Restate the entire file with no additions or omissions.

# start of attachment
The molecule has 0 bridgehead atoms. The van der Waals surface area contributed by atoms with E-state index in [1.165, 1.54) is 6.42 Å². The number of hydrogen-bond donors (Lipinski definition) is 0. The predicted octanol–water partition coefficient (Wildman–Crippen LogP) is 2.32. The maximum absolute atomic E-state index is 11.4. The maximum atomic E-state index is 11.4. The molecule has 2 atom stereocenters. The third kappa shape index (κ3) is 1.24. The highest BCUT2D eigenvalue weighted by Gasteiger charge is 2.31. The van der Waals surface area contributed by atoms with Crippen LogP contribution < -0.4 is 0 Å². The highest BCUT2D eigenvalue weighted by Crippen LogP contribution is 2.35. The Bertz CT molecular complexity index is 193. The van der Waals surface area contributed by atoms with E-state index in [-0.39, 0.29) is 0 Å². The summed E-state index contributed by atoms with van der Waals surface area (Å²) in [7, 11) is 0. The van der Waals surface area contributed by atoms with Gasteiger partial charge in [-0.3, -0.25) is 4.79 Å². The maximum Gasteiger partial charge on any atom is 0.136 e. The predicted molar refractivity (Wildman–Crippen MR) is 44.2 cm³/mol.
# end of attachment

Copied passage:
The molecule has 0 bridgehead atoms. The van der Waals surface area contributed by atoms with E-state index in [1.165, 1.54) is 6.42 Å². The number of hydrogen-bond donors (Lipinski definition) is 0. The predicted octanol–water partition coefficient (Wildman–Crippen LogP) is 2.32. The maximum absolute atomic E-state index is 11.4. The maximum atomic E-state index is 11.4. The molecule has 2 atom stereocenters. The third kappa shape index (κ3) is 1.24. The highest BCUT2D eigenvalue weighted by Gasteiger charge is 2.31. The van der Waals surface area contributed by atoms with Crippen LogP contribution < -0.4 is 0 Å². The highest BCUT2D eigenvalue weighted by Crippen LogP contribution is 2.35. The Bertz CT molecular complexity index is 193. The van der Waals surface area contributed by atoms with E-state index in [-0.39, 0.29) is 0 Å². The summed E-state index contributed by atoms with van der Waals surface area (Å²) in [7, 11) is 0. The van der Waals surface area contributed by atoms with Gasteiger partial charge in [-0.3, -0.25) is 4.79 Å². The maximum Gasteiger partial charge on any atom is 0.136 e. The predicted molar refractivity (Wildman–Crippen MR) is 44.2 cm³/mol.